The move seems to have paid off: Scotts saw solid growth during 2017 before falling in early 2018 with the rest of the cannabis market. Still, the price has doubled since the doldrums of 2014, and with growers increasing acreage to meet future demand, Scotts should expect demand for hydroponics products to grow at a steady rate moving forward.

#5 Aurora Cannabis (OTCQX:ACBFF) (TSX:ACB)

This cannabis firm just pulled off the first big acquisition in industry history: in May, it announced the takeover of MedReleaf for $2.5 billion. This comes after another big acquisition earlier in the year, when Aurora bought out CanniMed for $852 million.

With so much money to throw around, Aurora is on the verge of pulling an "Amazon" move: dominating every aspect of the marijuana supply chain, from production to distribution.

The company has a huge, 800,000 square foot growing facility that is fully automated: once complete, it could produce 100,000 kilograms of dried cannabis each year. Another facility, 1.2 million square feet in size, is planned for next year.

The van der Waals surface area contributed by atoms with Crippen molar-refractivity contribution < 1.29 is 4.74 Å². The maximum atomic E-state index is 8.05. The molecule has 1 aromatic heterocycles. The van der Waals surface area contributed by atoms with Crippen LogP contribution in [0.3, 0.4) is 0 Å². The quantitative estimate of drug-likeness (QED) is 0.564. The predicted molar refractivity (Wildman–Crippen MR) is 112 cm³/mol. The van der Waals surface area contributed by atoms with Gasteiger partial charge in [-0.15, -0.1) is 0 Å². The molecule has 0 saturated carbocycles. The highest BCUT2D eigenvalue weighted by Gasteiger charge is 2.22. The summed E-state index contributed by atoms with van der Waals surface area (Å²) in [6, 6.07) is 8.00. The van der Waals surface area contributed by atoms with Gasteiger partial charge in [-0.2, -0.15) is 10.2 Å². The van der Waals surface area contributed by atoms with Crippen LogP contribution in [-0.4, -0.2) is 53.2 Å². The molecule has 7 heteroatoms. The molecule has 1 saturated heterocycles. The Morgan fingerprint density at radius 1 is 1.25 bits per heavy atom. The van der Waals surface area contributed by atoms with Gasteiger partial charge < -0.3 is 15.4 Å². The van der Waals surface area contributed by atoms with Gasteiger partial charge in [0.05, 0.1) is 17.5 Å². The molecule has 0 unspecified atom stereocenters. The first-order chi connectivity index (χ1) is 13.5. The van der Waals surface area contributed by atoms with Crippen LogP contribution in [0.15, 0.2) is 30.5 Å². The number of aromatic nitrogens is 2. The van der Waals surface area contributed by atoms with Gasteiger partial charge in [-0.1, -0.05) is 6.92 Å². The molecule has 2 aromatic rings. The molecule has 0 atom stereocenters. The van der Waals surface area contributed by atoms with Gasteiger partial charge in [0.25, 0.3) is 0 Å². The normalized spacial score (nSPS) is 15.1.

CEO Terry Booth wants Aurora to be the top grower in the industry, and has his sights set on spreading Aurora to distribution once legalization goes through in Canada.

Like a lot of pot stocks, Aurora shot up in the early part of 2018, only to tumble in February and March. Investors are greeting the news of the MedReleaf acquisition with caution, out of concerns that the company is spreading itself too thin.

But there's no question that Aurora will be the biggest grower in North America by the end of the year, in a superb position to dominate upstream and seize a huge chunk of the market. (PRN)